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There are days when I almost feel sorry for Angela Cassie – as sorry as I do for Michael Melling. Both are executives who have been roundly criticized for dismissing prominent cultural figures, but employees’ rights to privacy mean the castigated bosses can never tell their side of the story.

Melling is the CTV exec. who, a senior CTV official told The Globe in August, was once heard asking why broadcaster Lisa LaFlamme had been allowed to stop dyeing her hair. So, commentators concluded the main reason she lost her job last summer was that she was a woman over 50, and launched international defences of the right to go grey.

Cassie, interim director at the National Gallery of Canada, laid off four senior staffers last month and made the mistake of telling staff in a memo that this aligned with the strategic plan – a plan dedicated to making community connections and respecting Indigenous knowledge. Again commentators in the press and on social media put two and two together, came up with five, and have concluded that the National Gallery is firing curators who won’t toe its new political line.

Only CTV management really knows why LaFlamme was let go – she took up a post in the fall as CityTV’s special London correspondent after the Queen’s death, while Melling was recently reassigned outside of the newsroom – but the true story is probably a lot more complicated than her hair colour. Similarly, only Cassie and a few other gallery managers know why they laid off four staffers, but the “get-woke-or-get-fired” narrative that has emerged from the controversy – particularly in the Quebec press – is demonstrably false.

The National Gallery launched its strategic plan in mid-2021 under former director Sasha Suda, who left the job a year later. Responding to social change, from the report of the Truth and Reconciliation Commission in 2015 to the Black Lives Matter protests of 2020, the idea was to modernize and democratize the institution, especially by emphasizing Indigenous knowledge. Many have complained the resulting plan is laudable but vague and, for someone dedicated to empowering staff, Suda oversaw a surprisingly large number of senior departures, including the heads of design, education and public affairs, and a chief operating officer.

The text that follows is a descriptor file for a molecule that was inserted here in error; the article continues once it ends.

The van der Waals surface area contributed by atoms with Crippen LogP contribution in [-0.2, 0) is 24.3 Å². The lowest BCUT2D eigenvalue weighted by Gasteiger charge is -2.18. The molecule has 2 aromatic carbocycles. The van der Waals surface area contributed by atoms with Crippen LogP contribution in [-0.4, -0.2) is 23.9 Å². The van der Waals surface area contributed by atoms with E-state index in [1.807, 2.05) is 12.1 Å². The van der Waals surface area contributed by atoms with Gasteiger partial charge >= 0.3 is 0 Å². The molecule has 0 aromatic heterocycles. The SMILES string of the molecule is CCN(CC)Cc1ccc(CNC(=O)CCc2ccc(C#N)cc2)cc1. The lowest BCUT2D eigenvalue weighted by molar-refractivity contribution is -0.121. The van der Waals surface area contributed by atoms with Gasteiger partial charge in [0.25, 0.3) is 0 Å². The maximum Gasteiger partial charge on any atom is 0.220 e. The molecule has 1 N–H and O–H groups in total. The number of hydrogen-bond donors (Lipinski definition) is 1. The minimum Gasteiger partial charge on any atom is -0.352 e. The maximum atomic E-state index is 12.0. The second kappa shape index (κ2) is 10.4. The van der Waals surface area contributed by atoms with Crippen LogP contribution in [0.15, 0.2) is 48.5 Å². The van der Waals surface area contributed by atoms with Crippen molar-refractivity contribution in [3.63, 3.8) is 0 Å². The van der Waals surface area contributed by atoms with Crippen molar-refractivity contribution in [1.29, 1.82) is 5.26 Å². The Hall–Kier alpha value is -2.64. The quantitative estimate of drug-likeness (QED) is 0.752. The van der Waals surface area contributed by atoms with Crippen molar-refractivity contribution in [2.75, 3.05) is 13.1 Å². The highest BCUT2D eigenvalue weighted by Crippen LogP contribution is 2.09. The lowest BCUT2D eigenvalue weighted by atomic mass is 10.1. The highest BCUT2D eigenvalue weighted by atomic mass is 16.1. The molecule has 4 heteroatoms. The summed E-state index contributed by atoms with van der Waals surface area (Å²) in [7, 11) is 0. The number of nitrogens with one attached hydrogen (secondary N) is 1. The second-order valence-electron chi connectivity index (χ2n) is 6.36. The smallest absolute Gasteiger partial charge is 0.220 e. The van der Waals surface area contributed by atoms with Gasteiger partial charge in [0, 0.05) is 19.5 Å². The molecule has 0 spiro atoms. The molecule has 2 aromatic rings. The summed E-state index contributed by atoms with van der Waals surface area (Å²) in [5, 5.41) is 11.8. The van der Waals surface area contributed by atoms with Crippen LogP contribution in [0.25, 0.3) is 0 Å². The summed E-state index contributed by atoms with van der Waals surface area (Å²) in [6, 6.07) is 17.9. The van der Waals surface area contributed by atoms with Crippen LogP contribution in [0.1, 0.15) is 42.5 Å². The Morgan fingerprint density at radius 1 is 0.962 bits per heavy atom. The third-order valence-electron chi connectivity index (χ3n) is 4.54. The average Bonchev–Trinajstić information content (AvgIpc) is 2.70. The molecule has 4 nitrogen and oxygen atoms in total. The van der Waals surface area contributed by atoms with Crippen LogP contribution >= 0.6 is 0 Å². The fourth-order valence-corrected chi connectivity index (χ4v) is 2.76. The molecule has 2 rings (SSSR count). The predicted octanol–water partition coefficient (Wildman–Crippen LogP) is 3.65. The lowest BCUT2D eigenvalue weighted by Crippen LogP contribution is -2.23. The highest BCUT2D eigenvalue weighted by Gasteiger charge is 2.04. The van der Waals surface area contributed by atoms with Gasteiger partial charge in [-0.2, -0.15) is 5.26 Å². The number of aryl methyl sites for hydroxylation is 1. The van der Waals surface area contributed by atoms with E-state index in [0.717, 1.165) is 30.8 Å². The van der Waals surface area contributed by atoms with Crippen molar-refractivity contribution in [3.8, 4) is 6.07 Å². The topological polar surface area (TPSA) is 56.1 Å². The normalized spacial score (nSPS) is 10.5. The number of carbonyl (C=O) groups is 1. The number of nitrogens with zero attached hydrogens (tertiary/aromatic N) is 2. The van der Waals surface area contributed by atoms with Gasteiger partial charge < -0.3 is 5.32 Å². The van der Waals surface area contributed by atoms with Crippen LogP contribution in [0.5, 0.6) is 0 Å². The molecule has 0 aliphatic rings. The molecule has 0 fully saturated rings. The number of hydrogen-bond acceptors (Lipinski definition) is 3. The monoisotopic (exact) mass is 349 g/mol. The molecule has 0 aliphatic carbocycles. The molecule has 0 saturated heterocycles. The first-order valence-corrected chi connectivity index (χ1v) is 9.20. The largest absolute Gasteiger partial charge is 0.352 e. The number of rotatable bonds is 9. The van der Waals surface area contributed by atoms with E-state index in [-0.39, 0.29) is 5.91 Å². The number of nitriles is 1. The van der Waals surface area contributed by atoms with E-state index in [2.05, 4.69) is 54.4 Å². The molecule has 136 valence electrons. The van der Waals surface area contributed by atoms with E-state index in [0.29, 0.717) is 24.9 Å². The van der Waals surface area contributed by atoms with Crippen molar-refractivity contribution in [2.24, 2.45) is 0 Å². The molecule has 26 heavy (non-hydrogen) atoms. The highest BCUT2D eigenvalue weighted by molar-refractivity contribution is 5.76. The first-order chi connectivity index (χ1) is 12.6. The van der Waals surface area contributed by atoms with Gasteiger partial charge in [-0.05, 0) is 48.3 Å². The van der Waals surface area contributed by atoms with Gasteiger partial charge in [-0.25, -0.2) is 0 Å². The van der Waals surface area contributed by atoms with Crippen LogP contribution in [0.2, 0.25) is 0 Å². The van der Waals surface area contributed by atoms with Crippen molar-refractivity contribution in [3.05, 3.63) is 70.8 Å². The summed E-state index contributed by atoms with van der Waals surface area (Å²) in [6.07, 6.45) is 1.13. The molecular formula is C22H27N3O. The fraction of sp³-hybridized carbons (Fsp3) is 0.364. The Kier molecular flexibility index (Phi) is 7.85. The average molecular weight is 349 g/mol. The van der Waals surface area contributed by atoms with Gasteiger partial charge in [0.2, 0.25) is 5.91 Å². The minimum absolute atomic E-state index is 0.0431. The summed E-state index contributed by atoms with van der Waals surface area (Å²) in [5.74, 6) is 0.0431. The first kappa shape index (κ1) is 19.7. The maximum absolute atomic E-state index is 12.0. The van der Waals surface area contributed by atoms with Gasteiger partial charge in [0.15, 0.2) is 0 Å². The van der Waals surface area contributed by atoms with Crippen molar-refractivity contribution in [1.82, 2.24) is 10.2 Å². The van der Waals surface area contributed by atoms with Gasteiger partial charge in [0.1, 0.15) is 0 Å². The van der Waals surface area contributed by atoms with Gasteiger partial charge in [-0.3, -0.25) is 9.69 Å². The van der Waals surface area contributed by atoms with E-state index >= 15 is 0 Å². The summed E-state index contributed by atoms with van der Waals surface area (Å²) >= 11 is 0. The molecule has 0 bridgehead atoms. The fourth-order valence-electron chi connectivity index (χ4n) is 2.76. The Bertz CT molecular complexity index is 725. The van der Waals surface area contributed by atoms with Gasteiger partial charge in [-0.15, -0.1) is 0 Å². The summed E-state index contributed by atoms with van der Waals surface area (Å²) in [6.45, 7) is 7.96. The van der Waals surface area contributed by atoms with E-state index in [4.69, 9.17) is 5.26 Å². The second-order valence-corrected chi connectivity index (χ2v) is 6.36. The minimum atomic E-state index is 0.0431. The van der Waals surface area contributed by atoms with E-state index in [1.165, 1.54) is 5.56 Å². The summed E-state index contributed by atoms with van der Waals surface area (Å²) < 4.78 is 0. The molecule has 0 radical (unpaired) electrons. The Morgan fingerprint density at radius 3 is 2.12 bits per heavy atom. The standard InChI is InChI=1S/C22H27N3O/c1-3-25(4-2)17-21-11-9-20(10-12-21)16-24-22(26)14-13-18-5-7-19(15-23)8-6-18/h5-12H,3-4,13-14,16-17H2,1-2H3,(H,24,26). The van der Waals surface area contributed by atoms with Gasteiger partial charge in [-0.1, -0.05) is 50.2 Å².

When Cassie, Suda’s interim replacement, laid off four more staffers – Indigenous curator Greg Hill, chief curator Kitty Scott, communications manager Denise Siele and head of conservation and technical research Stephen Gritt – she sent out an internal memo saying the layoffs would “better align the gallery’s leadership team with the organization’s new strategic plan.”

That itself was a bad strategy because it allowed commentators – the memo had leaked within a few hours – to package the four layoffs as one conspiracy. Bloc Québécois MP Martin Champoux even raised the issue in Parliament in December, accusing the gallery of pursuing an ideological agenda and quoting former gallery director Marc Mayer, who had characterized the situation as “a coup.”

Setting the panic aside, if you look at the four individual cases it seems unlikely they were all laid off because they failed to fit an ideological vision. Hill, the only one of the four to speak publicly, says he was dismissed because he questioned the methods of the gallery’s department of Indigenous Ways and Decolonization: He thought it was moving too slowly and needed to work by consensus, setting an example that could be used to break down hierarchies across other departments. Not sufficiently “woke?” On the contrary, sounds like Hill wanted the gallery to wake up faster.

Meanwhile, Scott was one of Suda’s most prominent appointments, a highly respected curator of contemporary art lured away from the Art Gallery of Ontario to become the first woman to serve as the National Gallery’s chief curator. Suda had been hired to bring change; it seems very unlikely that Scott wasn’t on board with her agenda. Similarly, Siele, the communications manager, had only been at the gallery two years: Why would she have been hired if she didn’t align? That leaves the veteran Gritt, long-time head of conservation, as the only question mark.

Hill, who has dismissed the gallery’s explanations of the layoffs as “meaningless platitudes,” has said in interviews with The Globe that the four layoffs are individual cases that should not be lumped together.

The gallery has a long history of flubbing its public communications. Back in 1990, it defended its controversial purchase of the Voice of Fire with emotive descriptions of the spiritual delights offered by the Barnett Newman canvas – without discussing why postwar art adopted abstraction. Similarly, the Chagall controversy of 2018, where the gallery was caught trying to sell off a pretty and accessible painting, made it look elitist and remote while battering staff morale. Suda was supposed to fix this but clearly she didn’t succeed and Cassie seems to be making things worse.

The social-media water cooler leaves many with the impression they have a right to know why somebody lost a job. If they haven’t signed nondisclosure agreements, employees occasionally want to talk, but employers simply can’t. If Melling and Cassie have good reasons for their actions, we’ll never know.